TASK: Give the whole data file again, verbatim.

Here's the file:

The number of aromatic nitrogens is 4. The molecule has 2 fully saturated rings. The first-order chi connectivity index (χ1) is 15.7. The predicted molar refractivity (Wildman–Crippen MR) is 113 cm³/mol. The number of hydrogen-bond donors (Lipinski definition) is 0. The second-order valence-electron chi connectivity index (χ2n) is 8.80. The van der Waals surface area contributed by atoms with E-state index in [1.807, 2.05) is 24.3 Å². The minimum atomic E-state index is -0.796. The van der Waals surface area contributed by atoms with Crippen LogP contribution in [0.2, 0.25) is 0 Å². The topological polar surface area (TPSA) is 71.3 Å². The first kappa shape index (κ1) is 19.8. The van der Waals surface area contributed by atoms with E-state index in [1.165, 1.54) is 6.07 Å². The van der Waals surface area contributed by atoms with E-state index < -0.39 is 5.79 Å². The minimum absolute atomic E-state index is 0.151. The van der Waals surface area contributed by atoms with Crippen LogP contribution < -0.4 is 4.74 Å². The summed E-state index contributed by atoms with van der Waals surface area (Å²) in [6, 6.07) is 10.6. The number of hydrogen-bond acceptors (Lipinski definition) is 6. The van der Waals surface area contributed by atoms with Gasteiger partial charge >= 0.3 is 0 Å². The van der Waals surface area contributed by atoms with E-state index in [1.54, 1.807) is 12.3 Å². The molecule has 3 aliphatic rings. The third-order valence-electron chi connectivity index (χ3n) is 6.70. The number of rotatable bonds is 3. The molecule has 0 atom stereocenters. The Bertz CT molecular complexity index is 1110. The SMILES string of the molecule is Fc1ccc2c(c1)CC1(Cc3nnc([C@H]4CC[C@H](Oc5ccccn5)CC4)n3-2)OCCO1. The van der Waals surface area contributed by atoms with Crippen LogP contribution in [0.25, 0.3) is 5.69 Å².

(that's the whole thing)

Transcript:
The number of aromatic nitrogens is 4. The molecule has 2 fully saturated rings. The first-order chi connectivity index (χ1) is 15.7. The predicted molar refractivity (Wildman–Crippen MR) is 113 cm³/mol. The number of hydrogen-bond donors (Lipinski definition) is 0. The second-order valence-electron chi connectivity index (χ2n) is 8.80. The van der Waals surface area contributed by atoms with E-state index in [1.807, 2.05) is 24.3 Å². The minimum atomic E-state index is -0.796. The van der Waals surface area contributed by atoms with Crippen LogP contribution in [0.2, 0.25) is 0 Å². The topological polar surface area (TPSA) is 71.3 Å². The first kappa shape index (κ1) is 19.8. The van der Waals surface area contributed by atoms with E-state index in [1.165, 1.54) is 6.07 Å². The van der Waals surface area contributed by atoms with E-state index < -0.39 is 5.79 Å². The minimum absolute atomic E-state index is 0.151. The van der Waals surface area contributed by atoms with Crippen LogP contribution < -0.4 is 4.74 Å². The summed E-state index contributed by atoms with van der Waals surface area (Å²) in [6, 6.07) is 10.6. The number of hydrogen-bond acceptors (Lipinski definition) is 6. The van der Waals surface area contributed by atoms with Gasteiger partial charge >= 0.3 is 0 Å². The van der Waals surface area contributed by atoms with E-state index in [1.54, 1.807) is 12.3 Å². The molecule has 3 aliphatic rings. The third-order valence-electron chi connectivity index (χ3n) is 6.70. The number of rotatable bonds is 3. The molecule has 0 atom stereocenters. The Bertz CT molecular complexity index is 1110. The SMILES string of the molecule is Fc1ccc2c(c1)CC1(Cc3nnc([C@H]4CC[C@H](Oc5ccccn5)CC4)n3-2)OCCO1. The van der Waals surface area contributed by atoms with Crippen LogP contribution in [0.25, 0.3) is 5.69 Å².